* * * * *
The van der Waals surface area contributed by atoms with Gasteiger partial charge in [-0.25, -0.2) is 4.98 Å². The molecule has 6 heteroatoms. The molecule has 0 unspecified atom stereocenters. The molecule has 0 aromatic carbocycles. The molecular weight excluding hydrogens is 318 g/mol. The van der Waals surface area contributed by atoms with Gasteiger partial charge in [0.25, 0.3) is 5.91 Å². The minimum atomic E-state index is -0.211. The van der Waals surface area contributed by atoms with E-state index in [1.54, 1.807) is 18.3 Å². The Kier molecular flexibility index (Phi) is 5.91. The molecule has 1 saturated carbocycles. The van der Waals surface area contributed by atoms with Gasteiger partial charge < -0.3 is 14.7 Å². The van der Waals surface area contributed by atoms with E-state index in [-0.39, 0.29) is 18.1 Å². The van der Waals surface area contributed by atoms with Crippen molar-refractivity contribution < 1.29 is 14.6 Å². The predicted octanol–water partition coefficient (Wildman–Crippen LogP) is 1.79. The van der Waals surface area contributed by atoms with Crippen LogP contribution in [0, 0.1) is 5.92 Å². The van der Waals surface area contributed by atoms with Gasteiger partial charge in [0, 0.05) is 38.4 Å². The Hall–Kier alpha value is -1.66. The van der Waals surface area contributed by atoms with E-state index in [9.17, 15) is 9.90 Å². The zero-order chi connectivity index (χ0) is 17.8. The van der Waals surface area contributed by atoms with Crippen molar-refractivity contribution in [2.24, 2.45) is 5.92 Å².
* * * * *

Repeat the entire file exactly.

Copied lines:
The van der Waals surface area contributed by atoms with Gasteiger partial charge in [-0.25, -0.2) is 4.98 Å². The molecule has 6 heteroatoms. The molecule has 0 unspecified atom stereocenters. The molecule has 0 aromatic carbocycles. The molecular weight excluding hydrogens is 318 g/mol. The van der Waals surface area contributed by atoms with Gasteiger partial charge in [0.25, 0.3) is 5.91 Å². The minimum atomic E-state index is -0.211. The van der Waals surface area contributed by atoms with E-state index in [1.54, 1.807) is 18.3 Å². The Kier molecular flexibility index (Phi) is 5.91. The molecule has 1 saturated carbocycles. The van der Waals surface area contributed by atoms with Gasteiger partial charge < -0.3 is 14.7 Å². The van der Waals surface area contributed by atoms with E-state index in [-0.39, 0.29) is 18.1 Å². The van der Waals surface area contributed by atoms with Crippen molar-refractivity contribution < 1.29 is 14.6 Å². The predicted octanol–water partition coefficient (Wildman–Crippen LogP) is 1.79. The van der Waals surface area contributed by atoms with Crippen LogP contribution in [0, 0.1) is 5.92 Å². The van der Waals surface area contributed by atoms with Gasteiger partial charge in [0, 0.05) is 38.4 Å². The Hall–Kier alpha value is -1.66. The van der Waals surface area contributed by atoms with E-state index in [9.17, 15) is 9.90 Å². The zero-order chi connectivity index (χ0) is 17.8. The van der Waals surface area contributed by atoms with Crippen molar-refractivity contribution in [2.24, 2.45) is 5.92 Å².